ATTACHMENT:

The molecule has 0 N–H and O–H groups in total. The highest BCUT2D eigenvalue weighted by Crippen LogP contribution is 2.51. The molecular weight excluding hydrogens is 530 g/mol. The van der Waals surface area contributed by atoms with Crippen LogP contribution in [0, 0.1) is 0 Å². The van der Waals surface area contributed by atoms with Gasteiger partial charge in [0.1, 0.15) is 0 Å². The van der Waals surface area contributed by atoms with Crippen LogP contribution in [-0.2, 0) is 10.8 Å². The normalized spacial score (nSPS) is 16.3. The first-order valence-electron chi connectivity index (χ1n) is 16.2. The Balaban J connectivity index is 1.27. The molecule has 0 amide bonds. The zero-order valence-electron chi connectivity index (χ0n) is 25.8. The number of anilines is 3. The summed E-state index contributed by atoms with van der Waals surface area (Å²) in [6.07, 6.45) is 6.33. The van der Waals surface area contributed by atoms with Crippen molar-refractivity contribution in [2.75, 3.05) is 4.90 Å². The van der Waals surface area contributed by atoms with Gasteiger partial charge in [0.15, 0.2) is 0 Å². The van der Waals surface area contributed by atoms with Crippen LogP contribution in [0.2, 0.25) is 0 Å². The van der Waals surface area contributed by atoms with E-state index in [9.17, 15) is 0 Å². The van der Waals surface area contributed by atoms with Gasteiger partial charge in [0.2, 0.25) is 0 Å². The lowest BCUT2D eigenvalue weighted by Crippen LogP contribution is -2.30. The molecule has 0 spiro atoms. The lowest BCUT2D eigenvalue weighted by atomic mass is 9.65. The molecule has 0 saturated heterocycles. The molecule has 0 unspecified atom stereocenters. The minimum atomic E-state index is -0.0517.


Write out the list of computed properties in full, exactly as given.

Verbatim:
The molecule has 0 N–H and O–H groups in total. The highest BCUT2D eigenvalue weighted by Crippen LogP contribution is 2.51. The molecular weight excluding hydrogens is 530 g/mol. The van der Waals surface area contributed by atoms with Crippen LogP contribution in [0, 0.1) is 0 Å². The van der Waals surface area contributed by atoms with Gasteiger partial charge in [0.1, 0.15) is 0 Å². The van der Waals surface area contributed by atoms with Crippen LogP contribution in [-0.2, 0) is 10.8 Å². The normalized spacial score (nSPS) is 16.3. The first-order valence-electron chi connectivity index (χ1n) is 16.2. The Balaban J connectivity index is 1.27. The molecule has 0 amide bonds. The zero-order valence-electron chi connectivity index (χ0n) is 25.8. The number of anilines is 3. The summed E-state index contributed by atoms with van der Waals surface area (Å²) in [6.07, 6.45) is 6.33. The van der Waals surface area contributed by atoms with Crippen molar-refractivity contribution in [2.75, 3.05) is 4.90 Å². The van der Waals surface area contributed by atoms with Gasteiger partial charge in [0.15, 0.2) is 0 Å². The van der Waals surface area contributed by atoms with Crippen LogP contribution in [0.2, 0.25) is 0 Å². The van der Waals surface area contributed by atoms with E-state index in [9.17, 15) is 0 Å². The van der Waals surface area contributed by atoms with Gasteiger partial charge in [0.2, 0.25) is 0 Å². The lowest BCUT2D eigenvalue weighted by Crippen LogP contribution is -2.30. The molecule has 0 spiro atoms. The lowest BCUT2D eigenvalue weighted by atomic mass is 9.65. The molecule has 0 saturated heterocycles. The molecule has 0 unspecified atom stereocenters. The minimum atomic E-state index is -0.0517.